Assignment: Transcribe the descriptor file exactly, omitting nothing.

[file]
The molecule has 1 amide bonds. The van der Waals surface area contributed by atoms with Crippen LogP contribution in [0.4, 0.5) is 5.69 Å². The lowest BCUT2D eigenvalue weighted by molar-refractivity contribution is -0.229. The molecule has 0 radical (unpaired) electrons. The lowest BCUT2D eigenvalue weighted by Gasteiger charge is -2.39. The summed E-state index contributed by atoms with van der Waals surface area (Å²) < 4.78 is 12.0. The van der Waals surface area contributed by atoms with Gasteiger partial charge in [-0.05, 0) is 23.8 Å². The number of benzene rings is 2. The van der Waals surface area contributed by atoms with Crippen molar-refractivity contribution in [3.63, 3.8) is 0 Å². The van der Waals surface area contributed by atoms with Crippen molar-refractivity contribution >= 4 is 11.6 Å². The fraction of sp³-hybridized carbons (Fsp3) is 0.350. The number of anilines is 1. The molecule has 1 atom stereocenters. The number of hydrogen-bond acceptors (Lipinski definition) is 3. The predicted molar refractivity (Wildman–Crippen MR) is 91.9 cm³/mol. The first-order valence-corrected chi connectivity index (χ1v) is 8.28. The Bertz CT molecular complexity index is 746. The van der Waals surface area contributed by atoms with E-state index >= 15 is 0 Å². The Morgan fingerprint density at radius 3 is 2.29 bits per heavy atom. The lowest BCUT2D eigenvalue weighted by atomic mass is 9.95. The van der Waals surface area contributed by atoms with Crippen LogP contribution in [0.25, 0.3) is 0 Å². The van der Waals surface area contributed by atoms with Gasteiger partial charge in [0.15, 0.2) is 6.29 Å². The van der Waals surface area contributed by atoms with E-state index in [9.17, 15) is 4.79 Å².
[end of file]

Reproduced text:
The molecule has 1 amide bonds. The van der Waals surface area contributed by atoms with Crippen LogP contribution in [0.4, 0.5) is 5.69 Å². The lowest BCUT2D eigenvalue weighted by molar-refractivity contribution is -0.229. The molecule has 0 radical (unpaired) electrons. The lowest BCUT2D eigenvalue weighted by Gasteiger charge is -2.39. The summed E-state index contributed by atoms with van der Waals surface area (Å²) < 4.78 is 12.0. The van der Waals surface area contributed by atoms with Gasteiger partial charge in [-0.05, 0) is 23.8 Å². The number of benzene rings is 2. The van der Waals surface area contributed by atoms with Crippen molar-refractivity contribution in [3.63, 3.8) is 0 Å². The van der Waals surface area contributed by atoms with Crippen molar-refractivity contribution >= 4 is 11.6 Å². The fraction of sp³-hybridized carbons (Fsp3) is 0.350. The number of anilines is 1. The molecule has 1 atom stereocenters. The number of hydrogen-bond acceptors (Lipinski definition) is 3. The predicted molar refractivity (Wildman–Crippen MR) is 91.9 cm³/mol. The first-order valence-corrected chi connectivity index (χ1v) is 8.28. The Bertz CT molecular complexity index is 746. The van der Waals surface area contributed by atoms with E-state index >= 15 is 0 Å². The Morgan fingerprint density at radius 3 is 2.29 bits per heavy atom. The lowest BCUT2D eigenvalue weighted by atomic mass is 9.95. The van der Waals surface area contributed by atoms with Crippen LogP contribution in [0.25, 0.3) is 0 Å². The van der Waals surface area contributed by atoms with Gasteiger partial charge in [0.15, 0.2) is 6.29 Å². The van der Waals surface area contributed by atoms with E-state index in [9.17, 15) is 4.79 Å².